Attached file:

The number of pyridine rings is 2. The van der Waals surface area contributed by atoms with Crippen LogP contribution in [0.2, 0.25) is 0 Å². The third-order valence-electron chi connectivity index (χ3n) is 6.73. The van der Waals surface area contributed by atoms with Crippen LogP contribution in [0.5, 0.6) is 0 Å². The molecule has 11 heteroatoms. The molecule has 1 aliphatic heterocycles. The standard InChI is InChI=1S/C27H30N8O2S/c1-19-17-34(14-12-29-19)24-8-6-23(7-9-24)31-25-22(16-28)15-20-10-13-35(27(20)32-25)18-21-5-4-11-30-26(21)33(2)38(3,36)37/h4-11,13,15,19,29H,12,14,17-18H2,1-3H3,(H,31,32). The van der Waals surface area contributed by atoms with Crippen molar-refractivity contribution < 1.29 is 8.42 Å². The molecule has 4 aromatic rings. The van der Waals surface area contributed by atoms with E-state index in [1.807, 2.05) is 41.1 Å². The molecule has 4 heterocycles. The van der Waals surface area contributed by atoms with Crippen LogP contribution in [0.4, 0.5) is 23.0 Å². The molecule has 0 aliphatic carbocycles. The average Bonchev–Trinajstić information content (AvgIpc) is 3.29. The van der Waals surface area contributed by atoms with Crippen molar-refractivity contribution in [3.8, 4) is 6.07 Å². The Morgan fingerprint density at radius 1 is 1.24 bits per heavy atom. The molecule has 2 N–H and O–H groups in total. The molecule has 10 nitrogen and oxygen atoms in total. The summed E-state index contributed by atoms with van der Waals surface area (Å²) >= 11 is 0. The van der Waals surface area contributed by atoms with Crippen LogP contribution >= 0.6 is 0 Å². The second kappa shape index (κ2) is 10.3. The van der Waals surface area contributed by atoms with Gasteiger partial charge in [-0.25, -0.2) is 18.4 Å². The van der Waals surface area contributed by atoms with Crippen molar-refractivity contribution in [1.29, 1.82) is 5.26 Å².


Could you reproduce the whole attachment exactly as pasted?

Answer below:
The number of pyridine rings is 2. The van der Waals surface area contributed by atoms with Crippen LogP contribution in [0.2, 0.25) is 0 Å². The third-order valence-electron chi connectivity index (χ3n) is 6.73. The van der Waals surface area contributed by atoms with Crippen LogP contribution in [0.5, 0.6) is 0 Å². The molecule has 11 heteroatoms. The molecule has 1 aliphatic heterocycles. The standard InChI is InChI=1S/C27H30N8O2S/c1-19-17-34(14-12-29-19)24-8-6-23(7-9-24)31-25-22(16-28)15-20-10-13-35(27(20)32-25)18-21-5-4-11-30-26(21)33(2)38(3,36)37/h4-11,13,15,19,29H,12,14,17-18H2,1-3H3,(H,31,32). The van der Waals surface area contributed by atoms with Crippen molar-refractivity contribution < 1.29 is 8.42 Å². The molecule has 4 aromatic rings. The van der Waals surface area contributed by atoms with E-state index in [1.807, 2.05) is 41.1 Å². The molecule has 4 heterocycles. The van der Waals surface area contributed by atoms with Crippen LogP contribution in [0.4, 0.5) is 23.0 Å². The molecule has 0 aliphatic carbocycles. The average Bonchev–Trinajstić information content (AvgIpc) is 3.29. The van der Waals surface area contributed by atoms with Crippen molar-refractivity contribution in [3.8, 4) is 6.07 Å². The Morgan fingerprint density at radius 1 is 1.24 bits per heavy atom. The molecule has 2 N–H and O–H groups in total. The molecule has 10 nitrogen and oxygen atoms in total. The summed E-state index contributed by atoms with van der Waals surface area (Å²) >= 11 is 0. The van der Waals surface area contributed by atoms with Crippen LogP contribution >= 0.6 is 0 Å². The second kappa shape index (κ2) is 10.3. The van der Waals surface area contributed by atoms with Gasteiger partial charge in [-0.25, -0.2) is 18.4 Å². The van der Waals surface area contributed by atoms with Crippen molar-refractivity contribution in [1.29, 1.82) is 5.26 Å².